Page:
Flayed God: The Mythology of MesoAmerica

Flayed God: The Mythology of MesoAmerica

by Roberta H. Markman, Peter T. Markman
     
 

Roberta and Peter Markman take us into a fierce and breathtakingly wondrous world of were-jaguars, obsidian butterflies, feathered serpents, snake women, and living skeletons - the world of the Popol Vuh of the Quiche Maya; Tlaltecuhtli, the Earth Monster; Chichen Itza; and the mysterious fall of the great city of Teotihuacan. This stunning collection of original… See more details below

Overview

Roberta and Peter Markman take us into a fierce and breathtakingly wondrous world of were-jaguars, obsidian butterflies, feathered serpents, snake women, and living skeletons - the world of the Popol Vuh of the Quiche Maya; Tlaltecuhtli, the Earth Monster; Chichen Itza; and the mysterious fall of the great city of Teotihuacan. This stunning collection of original tales, legends, and historical accounts explores the rich tapestry of Mesoamerican narrative myths that have survived the Conquest. Some of the narratives in this selection are presented here for the first time in English translations of their original texts, while other antiquated translations have been updated. "We are fortunate to be able to present what remains of one of the world's great mythological traditions," write the Markmans, "and even in these 'fragments shored against the ruins' we can still sense the magnificence of that tradition." From the ancient goddess of Zohalpico, perhaps the earliest known image of the village cultures, The Flayed God chronologically traces the development of the myths of creation, fertility, rulership, hero journeys, and migration within the urban mythic traditions of the Olmec, Toltec, Maya, Mixtec, and Aztec cultures. Richly illustrated throughout with the strange and compelling imagery of the original codices, stelae, friezes, murals, figurines, masks, and statues, The Flayed God is among the most coherent and eminently readable volumes to date on the Mesoamerican experience. The flayed god of the title is Xipe Totec, "the metaphoric embodiment of the cyclical pattern of all life, a pattern promising the rebirth of man and man's sustenance, the corn, but requiring sacrificial death for the accomplishment of that rebirth." He is depicted with his face covered by a mask made from the taut skin of a sacrificial victim, a mask through which we can see the wearer's own living eyes and mouth, and he also wears the skin of the flayed one as a garment. In the ritual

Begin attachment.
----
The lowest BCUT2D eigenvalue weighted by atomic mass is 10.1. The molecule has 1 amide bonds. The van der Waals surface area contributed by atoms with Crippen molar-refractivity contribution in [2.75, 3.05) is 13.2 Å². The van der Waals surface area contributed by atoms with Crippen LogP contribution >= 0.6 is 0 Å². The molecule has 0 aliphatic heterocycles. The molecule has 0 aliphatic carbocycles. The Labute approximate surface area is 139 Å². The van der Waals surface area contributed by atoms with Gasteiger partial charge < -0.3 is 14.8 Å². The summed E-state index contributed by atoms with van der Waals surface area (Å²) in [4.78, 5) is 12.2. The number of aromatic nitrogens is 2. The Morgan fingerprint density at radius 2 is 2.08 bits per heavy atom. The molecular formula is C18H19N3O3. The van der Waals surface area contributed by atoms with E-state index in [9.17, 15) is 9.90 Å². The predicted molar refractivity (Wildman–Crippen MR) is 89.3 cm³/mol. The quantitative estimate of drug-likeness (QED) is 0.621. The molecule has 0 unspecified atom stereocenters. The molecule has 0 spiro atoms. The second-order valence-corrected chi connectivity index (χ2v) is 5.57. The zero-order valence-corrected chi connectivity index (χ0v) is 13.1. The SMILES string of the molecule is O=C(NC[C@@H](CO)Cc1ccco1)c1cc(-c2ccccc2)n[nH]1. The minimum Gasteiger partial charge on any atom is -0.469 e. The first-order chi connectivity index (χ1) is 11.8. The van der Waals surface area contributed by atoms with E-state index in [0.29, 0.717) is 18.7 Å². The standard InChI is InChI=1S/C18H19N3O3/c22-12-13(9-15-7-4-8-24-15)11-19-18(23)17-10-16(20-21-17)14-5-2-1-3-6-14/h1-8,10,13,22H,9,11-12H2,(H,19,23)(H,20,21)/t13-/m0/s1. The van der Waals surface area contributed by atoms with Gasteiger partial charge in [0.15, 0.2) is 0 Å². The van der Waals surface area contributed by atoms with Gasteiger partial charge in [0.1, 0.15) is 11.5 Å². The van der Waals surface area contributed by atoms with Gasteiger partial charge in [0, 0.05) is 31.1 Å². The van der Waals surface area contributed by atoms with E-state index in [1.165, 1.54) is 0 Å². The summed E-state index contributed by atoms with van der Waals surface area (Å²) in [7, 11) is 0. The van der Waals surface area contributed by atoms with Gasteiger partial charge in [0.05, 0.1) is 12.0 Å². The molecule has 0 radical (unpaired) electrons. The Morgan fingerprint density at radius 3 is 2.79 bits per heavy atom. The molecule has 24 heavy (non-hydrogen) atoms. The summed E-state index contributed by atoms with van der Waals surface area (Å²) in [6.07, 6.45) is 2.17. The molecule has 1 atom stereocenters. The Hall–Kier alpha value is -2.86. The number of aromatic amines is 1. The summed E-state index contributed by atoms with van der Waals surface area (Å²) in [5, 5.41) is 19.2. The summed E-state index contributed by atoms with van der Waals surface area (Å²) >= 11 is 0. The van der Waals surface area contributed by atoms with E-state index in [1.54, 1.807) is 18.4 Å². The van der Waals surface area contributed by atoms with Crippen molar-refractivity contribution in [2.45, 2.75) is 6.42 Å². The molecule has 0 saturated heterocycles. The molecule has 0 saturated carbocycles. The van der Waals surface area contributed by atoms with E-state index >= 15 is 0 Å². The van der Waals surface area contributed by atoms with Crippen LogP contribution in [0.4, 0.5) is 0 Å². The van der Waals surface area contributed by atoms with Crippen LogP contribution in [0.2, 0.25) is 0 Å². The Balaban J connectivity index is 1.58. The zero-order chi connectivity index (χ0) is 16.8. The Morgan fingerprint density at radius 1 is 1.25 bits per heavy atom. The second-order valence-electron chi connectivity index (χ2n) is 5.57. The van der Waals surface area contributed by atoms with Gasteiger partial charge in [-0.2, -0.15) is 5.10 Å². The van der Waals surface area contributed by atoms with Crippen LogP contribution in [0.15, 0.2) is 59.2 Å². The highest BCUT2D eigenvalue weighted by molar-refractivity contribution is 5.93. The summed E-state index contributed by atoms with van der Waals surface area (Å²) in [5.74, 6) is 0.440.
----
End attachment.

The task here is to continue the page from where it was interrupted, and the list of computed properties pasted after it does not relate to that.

Read More

Product Details

ISBN-13:
9780062507495
Publisher:
HarperCollins Publishers
Publication date:
02/28/1994
Pages:
496

Customer Reviews

Average Review:

Write a Review

and post it to your social network

     

Most Helpful Customer Reviews

See all customer reviews >